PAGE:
It appears that while stretch material may be worn by super heroes, it can’t save the world – or Gap
One thing is for sure, with Gap Inc.’s former CEO Sonia Syngal departing suddenly Monday, the company certainly could do with a saviour after far too many missteps have left the group’s flagship brand Old Navy under-performing and its eponymous apparel operations floundering once again.
Syngal likely started the year believing that Athleta and Old Navy would save the day and revive the group, but falling sales and shrinking margins instead increasingly point to the apparel retailer spinning-off one or other.
The 52-year-old Syngal stepped down just over two years into the role, as the retailer continues to struggle with weak demand for its casual apparel and just weeks after yet more pessimistic sales forecasts.
Syngal had headed Old Navy before being named as group CEO in March 2020 and now executive chairman Bob Martin has stepped in as interim CEO, while ex-Walmart
The fact that Gap Inc.’s shares were off about 8% at just below $8.00 today – with at least six brokerages downgrading their price targets – is probably less of a concern to long-suffering shareholders than the three-quarters plunge in value over the past 12 months.
Syngal Started Well At Gap Inc.
Syngal was tasked with guiding Gap Inc. to safety as pandemic lockdowns bit and initially investors praised her for spearheading body size inclusivity at Old Navy, launching the Yeezy line with Kanye West, and partnering with Walmart to create a home decor brand. Gap Inc. also chose to reignite its franchisee model in Europe after backing out of the U.K. market.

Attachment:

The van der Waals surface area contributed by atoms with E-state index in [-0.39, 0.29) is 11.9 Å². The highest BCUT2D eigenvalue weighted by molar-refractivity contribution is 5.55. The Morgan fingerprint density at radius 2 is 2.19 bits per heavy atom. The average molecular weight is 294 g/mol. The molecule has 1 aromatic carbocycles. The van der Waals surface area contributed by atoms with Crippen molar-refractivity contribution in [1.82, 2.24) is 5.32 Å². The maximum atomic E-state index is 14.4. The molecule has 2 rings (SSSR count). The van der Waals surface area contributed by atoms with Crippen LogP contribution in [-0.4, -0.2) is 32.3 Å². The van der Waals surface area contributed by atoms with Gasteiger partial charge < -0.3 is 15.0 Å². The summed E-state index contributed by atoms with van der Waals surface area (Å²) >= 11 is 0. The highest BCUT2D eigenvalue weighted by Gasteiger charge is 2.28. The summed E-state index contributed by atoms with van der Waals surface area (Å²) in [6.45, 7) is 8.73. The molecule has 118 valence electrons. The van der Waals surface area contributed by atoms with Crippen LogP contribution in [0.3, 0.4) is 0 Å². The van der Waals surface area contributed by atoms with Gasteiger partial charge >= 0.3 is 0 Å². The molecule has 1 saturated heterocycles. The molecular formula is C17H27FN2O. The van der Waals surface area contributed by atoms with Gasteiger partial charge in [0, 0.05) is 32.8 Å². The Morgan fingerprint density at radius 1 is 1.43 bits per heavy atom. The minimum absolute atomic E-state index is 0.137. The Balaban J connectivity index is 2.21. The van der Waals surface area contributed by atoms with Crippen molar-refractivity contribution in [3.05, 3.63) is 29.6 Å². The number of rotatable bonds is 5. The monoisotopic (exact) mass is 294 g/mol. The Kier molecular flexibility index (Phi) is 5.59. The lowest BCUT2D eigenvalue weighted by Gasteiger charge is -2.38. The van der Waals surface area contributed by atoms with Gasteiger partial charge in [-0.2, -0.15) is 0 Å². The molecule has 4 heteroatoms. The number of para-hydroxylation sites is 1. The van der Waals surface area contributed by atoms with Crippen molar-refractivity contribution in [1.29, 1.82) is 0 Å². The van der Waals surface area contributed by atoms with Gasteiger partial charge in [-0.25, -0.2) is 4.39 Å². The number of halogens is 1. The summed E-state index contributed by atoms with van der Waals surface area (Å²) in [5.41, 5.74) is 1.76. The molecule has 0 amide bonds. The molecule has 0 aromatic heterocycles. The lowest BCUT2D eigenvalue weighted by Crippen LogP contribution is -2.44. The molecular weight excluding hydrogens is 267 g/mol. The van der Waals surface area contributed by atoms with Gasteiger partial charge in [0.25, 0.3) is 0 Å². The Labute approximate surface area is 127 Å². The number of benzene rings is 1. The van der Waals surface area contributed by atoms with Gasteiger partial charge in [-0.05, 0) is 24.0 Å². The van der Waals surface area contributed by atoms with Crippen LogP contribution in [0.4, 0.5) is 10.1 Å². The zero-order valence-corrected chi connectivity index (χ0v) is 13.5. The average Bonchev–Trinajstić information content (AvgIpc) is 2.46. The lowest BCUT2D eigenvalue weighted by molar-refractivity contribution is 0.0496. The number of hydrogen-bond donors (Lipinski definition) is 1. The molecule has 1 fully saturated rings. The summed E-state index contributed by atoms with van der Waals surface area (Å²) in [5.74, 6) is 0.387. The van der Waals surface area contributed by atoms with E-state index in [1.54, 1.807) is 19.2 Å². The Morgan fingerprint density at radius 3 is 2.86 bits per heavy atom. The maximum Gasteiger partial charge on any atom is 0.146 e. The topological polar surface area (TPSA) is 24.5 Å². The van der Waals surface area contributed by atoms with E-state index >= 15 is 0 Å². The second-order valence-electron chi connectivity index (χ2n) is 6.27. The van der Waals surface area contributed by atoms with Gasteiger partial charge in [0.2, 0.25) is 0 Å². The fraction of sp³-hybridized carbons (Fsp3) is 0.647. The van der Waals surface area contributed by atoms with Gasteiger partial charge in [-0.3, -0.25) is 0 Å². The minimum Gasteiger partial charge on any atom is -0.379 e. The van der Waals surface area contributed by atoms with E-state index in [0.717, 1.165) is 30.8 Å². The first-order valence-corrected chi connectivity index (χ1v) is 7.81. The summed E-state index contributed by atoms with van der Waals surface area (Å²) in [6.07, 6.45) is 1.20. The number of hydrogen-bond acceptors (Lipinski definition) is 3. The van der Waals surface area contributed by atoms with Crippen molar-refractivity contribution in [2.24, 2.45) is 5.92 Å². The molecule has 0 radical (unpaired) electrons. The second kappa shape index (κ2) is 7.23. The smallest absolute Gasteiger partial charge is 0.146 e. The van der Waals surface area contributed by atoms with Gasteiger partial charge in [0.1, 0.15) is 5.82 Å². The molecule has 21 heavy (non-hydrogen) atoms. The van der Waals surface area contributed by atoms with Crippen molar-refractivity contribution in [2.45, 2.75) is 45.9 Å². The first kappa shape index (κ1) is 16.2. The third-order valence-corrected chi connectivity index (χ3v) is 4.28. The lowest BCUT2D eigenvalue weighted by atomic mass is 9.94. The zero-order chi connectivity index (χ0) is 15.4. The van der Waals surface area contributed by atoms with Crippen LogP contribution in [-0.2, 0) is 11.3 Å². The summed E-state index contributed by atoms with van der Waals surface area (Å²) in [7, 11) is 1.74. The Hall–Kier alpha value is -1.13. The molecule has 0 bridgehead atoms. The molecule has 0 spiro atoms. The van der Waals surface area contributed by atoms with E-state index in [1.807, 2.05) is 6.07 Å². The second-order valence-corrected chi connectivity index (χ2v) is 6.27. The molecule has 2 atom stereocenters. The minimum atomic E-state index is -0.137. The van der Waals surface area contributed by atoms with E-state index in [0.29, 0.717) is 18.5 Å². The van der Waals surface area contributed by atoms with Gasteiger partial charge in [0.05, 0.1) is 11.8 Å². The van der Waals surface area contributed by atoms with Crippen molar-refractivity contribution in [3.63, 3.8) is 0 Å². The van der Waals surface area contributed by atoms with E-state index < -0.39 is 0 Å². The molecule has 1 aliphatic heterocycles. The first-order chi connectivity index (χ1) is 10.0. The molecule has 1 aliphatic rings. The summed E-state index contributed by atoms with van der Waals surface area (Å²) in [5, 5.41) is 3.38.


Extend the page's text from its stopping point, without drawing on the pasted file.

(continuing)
Merchandise errors at its Old Navy brand, which accounts for more than half of company’s sales, supply chain challenges and inflationary pressure have derailed recovery. Earlier this year Gap flagged execution issues at Old Navy and said a shift from more casual attire to formalwear and party fashions had left the brand’s selection “out of sync” with consumers.
“We were defining customer trends too early in the process, and were unable to chase into the right fashion choices closer in,” said Syngal at her last earnings call.
In response, Gap has ramped up promotions and discounting to clear inventory in a move likely to depress gross margins further amid spiralling costs.
While the company previously shelved plans to spin-off Old Navy in 2020 after citing increased costs and complexity in splitting the brands, Credit Suisse analyst Michael Binetti reflected yesterday: “The potential for Gap to announce that it is either exploring strategic alternatives [including an Athleta spin-off] or a large scale SG&A cut is significantly rising upon news of the CEO departure.”
Old Navy Issues Continue
In the meantime, issues at Old Navy look set to spill into next year, and while value brands typically benefit when consumers feel the pinch, the deep discounts to balance inventory have offset any gains.
Cautioning on stock value, Wells Fargo
Last week Athleta announced it will debut outlet stores at Chicago Premium Outlets in Illinois this summer and Leesburg Premium Outlets in Virginia in the fall, as part of plans to open 30-40 new stores in its 2022 fiscal year.
“As part of our long-term strategic growth plan, Athleta is investing in new access points to reach new customers, and expand our community of empowered women and girls,” said Mary Beth Laughton, president and CEO of Athleta.
Gap Inc. has certainly backed its athleisure brand and to date Athleta has added 12 new stores in the U.S. this year, while in June it confirmed it will add four more Canadian locations by the end of 2022, describing the Canadian market as a “strategic growth priority”.
Syngal won’t be around to see whether her turnaround strategy bears fruit and spinning-off one of Gap Inc.’s two star brands may raise capital but also raises the prospect of awkward questions over the long-term viability of Gap and Banana Republic.